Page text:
Laura hung up without responding.

Dean went to bed uncertain that it was Laura who was responsible for the hay. But if not her, then who?

Dean couldn't settle. He couldn't sleep.

He got up and went out to the driveway to make sure he wasn't imagining things. Of course, the hay was there. He scanned the truck with his flashlight in search of some clue, some indication of foul play, some evidence left behind by the perpetrator, but found nothing.

Dean went back inside and dialed 9-1-1. When the operator answered, Dean hung up. "This is ridiculous," thought Dean. "What am I doing? It's a bale of hay for cryin' out loud."

An hour later, Dean got out of bed and phoned his good friend and associate Merle, a mathematician, with whom he shared a beer on occasion.

Once more, Dean didn’t bother with small talk: “Merle, do you know anything about the hay in my truck?”

“What?” asked Merle, half asleep. “Dean, it’s one in the morning. What’s wrong?”

“I said, 'Do you know anything about the hay in my truck?’”

“What, Dean? ...Haiti?”

“Never mind, Merle. I’m sorry I woke you.”

Dean got back into bed. A sleepless hour passed. He wanted to believe that a stressful day at the office and the missed workout were the cause of his insomnia, but he knew the real source of his restlessness.


Dean rose and went to the kitchen to make a cup of tea.

As he waited for the water to boil, he called his older sister, Kathryn, who lived with her husband on a ranch in Kentucky. They raised horses, or at least they did years ago, and so would have plenty of hay at their disposal....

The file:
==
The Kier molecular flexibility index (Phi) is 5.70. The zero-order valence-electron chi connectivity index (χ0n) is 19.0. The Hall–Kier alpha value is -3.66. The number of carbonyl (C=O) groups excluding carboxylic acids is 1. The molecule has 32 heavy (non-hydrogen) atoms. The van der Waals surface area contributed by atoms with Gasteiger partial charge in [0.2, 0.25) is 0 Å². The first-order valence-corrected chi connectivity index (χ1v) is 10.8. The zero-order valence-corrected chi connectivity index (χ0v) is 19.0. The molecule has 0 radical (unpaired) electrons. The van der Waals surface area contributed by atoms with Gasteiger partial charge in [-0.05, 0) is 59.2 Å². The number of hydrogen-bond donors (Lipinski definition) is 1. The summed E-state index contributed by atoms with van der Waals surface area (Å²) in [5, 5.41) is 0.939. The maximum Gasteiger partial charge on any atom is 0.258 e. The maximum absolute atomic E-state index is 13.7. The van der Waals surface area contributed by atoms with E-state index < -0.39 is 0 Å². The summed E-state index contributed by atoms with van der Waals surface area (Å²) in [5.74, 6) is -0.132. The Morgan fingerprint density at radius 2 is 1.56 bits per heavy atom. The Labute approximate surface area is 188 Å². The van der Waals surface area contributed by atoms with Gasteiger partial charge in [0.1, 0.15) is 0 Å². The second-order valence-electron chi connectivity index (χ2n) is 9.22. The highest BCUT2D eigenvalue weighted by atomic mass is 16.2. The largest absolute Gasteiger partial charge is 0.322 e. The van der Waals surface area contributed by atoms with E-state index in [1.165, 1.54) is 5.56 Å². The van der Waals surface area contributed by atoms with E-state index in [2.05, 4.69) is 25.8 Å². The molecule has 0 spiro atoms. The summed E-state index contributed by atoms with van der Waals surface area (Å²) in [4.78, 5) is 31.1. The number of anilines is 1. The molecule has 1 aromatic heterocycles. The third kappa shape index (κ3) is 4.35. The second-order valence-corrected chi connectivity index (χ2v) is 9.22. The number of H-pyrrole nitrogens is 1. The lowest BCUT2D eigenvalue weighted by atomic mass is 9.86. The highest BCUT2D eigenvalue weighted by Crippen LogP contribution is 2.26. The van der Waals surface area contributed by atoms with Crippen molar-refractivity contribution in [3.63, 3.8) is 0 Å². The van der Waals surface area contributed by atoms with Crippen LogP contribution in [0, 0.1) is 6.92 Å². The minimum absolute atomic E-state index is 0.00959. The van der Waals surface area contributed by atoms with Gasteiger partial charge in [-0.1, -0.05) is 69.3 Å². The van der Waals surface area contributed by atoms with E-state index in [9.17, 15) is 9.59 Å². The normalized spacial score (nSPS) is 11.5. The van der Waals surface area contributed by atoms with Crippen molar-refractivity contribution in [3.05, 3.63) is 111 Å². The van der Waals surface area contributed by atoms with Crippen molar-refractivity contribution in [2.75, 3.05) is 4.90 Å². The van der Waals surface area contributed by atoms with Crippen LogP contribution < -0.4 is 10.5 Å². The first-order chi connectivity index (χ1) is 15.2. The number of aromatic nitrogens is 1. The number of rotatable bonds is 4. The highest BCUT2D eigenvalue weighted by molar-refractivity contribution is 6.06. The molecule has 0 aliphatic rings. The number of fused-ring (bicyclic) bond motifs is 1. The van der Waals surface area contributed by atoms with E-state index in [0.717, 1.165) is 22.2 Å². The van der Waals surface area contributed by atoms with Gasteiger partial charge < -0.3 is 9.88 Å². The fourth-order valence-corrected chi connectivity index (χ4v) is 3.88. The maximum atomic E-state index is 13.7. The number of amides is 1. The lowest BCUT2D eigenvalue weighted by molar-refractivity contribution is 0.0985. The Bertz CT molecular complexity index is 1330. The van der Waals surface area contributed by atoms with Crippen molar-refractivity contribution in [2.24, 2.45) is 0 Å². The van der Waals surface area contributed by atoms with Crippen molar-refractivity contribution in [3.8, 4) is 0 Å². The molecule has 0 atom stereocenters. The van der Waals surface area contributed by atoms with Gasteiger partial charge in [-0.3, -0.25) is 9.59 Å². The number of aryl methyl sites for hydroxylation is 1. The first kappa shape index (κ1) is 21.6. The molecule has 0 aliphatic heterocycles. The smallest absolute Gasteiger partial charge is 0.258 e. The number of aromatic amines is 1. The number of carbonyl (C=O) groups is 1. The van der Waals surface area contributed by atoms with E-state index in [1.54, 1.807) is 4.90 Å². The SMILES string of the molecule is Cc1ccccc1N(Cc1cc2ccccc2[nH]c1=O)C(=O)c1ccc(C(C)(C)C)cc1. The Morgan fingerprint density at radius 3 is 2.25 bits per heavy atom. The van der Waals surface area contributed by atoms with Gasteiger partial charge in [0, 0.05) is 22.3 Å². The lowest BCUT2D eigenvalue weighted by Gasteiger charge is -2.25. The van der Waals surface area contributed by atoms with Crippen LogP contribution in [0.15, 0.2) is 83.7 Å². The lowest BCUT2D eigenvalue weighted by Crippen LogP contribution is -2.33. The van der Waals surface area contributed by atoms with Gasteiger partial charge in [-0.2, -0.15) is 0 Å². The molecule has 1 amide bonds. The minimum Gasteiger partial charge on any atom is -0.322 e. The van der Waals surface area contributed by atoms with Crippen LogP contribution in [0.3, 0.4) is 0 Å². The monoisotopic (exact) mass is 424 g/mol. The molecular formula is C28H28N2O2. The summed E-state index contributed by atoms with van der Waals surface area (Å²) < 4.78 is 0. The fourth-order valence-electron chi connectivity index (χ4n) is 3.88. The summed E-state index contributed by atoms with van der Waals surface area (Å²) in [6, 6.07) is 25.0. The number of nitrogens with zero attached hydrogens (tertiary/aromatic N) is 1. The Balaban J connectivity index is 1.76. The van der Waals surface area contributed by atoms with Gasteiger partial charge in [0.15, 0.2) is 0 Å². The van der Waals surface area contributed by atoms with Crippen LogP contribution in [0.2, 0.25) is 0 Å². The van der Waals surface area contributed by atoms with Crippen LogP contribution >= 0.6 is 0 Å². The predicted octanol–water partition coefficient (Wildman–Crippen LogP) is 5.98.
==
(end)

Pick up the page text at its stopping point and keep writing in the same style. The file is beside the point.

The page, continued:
"Hello, Kathryn?"

"Dean?....Oh, my God, Dean, is it Mother!?"

"No, Kathryn. Mom's fine."

"Then what is it? Why are you calling so early? Or late? What's wrong?"

Dean stood before the living room window and gazed out at his driveway. Under the white light of a street lamp, dew glistened atop the bundle in the back of his truck.

"Who would do such a thing?" wondered Dean.

"Dean? Dean, are you there?"

"Yes, Kathryn, I'm here," Dean said, finally. "I... just... wanted to hear your voice."

"Oh. ...That's sweet, Dean."

"Well. That's all. I'll call you later, Kathryn. Bye."

He crawled back into bed, but it was useless. He could not sleep. He could not get the hay out of his mind.



Dean resolved to rid himself of this inconvenience, this bother, now, in the middle of night. The issue would be vanquished, like a disturbing dream, by morning.

He dressed, put on a pair of gardening gloves, and drove his pickup and its mysterious cargo around the foggy streets of his Fremont neighborhood.

Dean eventually pulled into the empty parking lot of Market Time grocery.

"Here," he decided.

As Dean was hoisting the bale into a dumpster, a police car approached and flashed its lights. An officer ordered Dean to lay down and put his hands on his head.

Dean sqinted into the glare of the beam. “But... this is not my hay, officer.”

"Then who's hay is it?" asked the policeman.

"I guess it doesn't matter, does it?" said Dean.

"No," replied the officer. "Not really."


At the North Precinct, Dean was afforded one phone call before he was booked.

"Hi, Kathryn. It's me again. Dean."

"Dean," hesitated Kathryn. "Um...How are you?"

"I'm good, Kathryn," said Dean. "I'm better, anyway."



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Hay Bale, Fremont Avenue North, 2009

© Jim Hamerlinck.All Rights Reserved.

  • “There's nothing to be gained from passive observance, the simple documenting of conditions, because, at its core, it sets a bad example. Every time something is observed and not fixed, or when one has a chance to give in some way and does not, there is a lie being told, the same lie we all know by heart but which needn't be reiterated.” Dave Eggers